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How to Improve Your Writing
When you put the words you have in your head onto paper (virtual or otherwise) you are doing something much more profound than you may realize, which is why to improve your writing is not just a matter of increased technical ability, but of intellectual ability as well.
Throughout your undergraduate career, though it depends on the discipline and the faculty, you are going to be asked to complete dozens of written assignments. These are designed to test how well you have been absorbing and analyzing the course material. While you might have no problem keeping up with the reading, and understanding the core concepts of the course, the quality of your paper is always going to be constrained by your ability to express your thoughts and ideas.
Writing is not something that comes natural to most people. It takes time and practice to make it better. Anyone who is interested in improving their written communication will invariably, at some point, begin to look back on their previous written work with both embarrassment over having been so sloppy, and pride in having become a much more sophisticated communicator. Each and every single person enrolled in higher education should see it as one of their goals, among many, to improve their ability to write. Below are some tips to help set you on the right path.
According to the website Literacy Works, there are two ways to become a better writer: read more and write more. If you are already enrolled in a humanities or social sciences course, you’ve already got the ‘write more’ part covered. You are going to be writing dozens of short and long essays. You’ve also got the reading part covered (in theory). Take a look at your syllabus, because all of those links, PDFs, and document files are going to be required reading for the semester. You have to actually read the material in order to absorb the writing skills. Reading is an important part of being a better writer because reading does two important things: it exposes you to new words, concepts, expressions, and syntactical possibilities, and, if you are reading critically, it improves your writing by heightening your ability to interpret, and therefore convey arguments and ideas.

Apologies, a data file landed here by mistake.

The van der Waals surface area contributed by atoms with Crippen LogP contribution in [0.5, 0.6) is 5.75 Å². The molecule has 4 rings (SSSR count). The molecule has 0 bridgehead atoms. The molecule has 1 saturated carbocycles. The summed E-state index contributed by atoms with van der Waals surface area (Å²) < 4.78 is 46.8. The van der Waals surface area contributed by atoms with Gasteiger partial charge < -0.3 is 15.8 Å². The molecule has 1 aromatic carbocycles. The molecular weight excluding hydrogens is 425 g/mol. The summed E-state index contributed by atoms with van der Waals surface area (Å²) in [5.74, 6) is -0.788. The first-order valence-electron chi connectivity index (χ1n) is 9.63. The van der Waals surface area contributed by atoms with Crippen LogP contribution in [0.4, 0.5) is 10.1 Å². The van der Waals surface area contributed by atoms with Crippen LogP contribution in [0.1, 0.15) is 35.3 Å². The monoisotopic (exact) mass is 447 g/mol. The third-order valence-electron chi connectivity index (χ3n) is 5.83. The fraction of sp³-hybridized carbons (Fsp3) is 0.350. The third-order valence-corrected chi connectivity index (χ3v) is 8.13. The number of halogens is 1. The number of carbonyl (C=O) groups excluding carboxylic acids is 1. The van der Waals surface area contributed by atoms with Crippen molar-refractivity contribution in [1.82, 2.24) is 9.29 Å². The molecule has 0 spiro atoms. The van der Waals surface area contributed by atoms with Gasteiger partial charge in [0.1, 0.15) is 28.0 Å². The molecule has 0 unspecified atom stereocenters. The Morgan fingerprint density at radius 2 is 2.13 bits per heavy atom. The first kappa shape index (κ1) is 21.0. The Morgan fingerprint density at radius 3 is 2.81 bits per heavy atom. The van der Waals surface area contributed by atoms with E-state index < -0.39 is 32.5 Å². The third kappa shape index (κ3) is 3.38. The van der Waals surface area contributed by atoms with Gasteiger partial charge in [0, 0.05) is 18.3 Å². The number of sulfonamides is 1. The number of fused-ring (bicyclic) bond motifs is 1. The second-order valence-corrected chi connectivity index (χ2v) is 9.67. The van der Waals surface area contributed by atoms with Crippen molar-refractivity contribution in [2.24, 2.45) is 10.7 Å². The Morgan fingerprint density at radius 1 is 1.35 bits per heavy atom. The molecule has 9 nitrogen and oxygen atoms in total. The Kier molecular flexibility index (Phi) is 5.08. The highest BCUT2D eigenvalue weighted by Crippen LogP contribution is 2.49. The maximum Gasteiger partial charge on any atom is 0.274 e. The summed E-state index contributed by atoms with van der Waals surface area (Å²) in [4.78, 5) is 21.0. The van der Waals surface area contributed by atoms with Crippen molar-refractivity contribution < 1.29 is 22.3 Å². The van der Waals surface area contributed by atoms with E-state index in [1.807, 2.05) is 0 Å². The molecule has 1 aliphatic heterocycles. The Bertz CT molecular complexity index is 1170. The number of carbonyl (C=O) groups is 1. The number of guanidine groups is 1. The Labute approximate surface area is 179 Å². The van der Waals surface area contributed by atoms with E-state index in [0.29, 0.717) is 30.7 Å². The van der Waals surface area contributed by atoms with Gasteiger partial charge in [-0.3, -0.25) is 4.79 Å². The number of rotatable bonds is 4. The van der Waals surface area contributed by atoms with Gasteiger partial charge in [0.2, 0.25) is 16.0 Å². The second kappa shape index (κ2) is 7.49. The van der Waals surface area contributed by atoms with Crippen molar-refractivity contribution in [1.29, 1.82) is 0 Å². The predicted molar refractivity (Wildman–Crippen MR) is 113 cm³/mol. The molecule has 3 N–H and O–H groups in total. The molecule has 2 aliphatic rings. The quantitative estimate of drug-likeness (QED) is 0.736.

Reading more will help improve your writing by adding to your vocabulary, help you recognize the nuances of language, and make you a better, more incisive critic of other writing and writers.
Know your audience
Good writers are able to tailor what they are writing to the audience they are writing for. Most of the writing you are going to be doing while in University will be academic (in other words, highly formal). New writers at university frequently make the mistake of incorporating certain spoken language conventions into their writing that instantly kill the required professionalism and formality of academic writing. Sometimes you are allowed to get a little bit more informal if you are writing, let’s say, an opinion piece, but for standard research papers, literature reviews, argumentative essays, etc. you are going to need to master the formal tone.
That is not to say, however, that you are always going to be required to write formally throughout your life. Depending on who you are addressing you can include, and exclude formal and informal language as the situation requires. For instance, it is generally not ok to use slang, first or second person (I or you), or contractions in academic writing.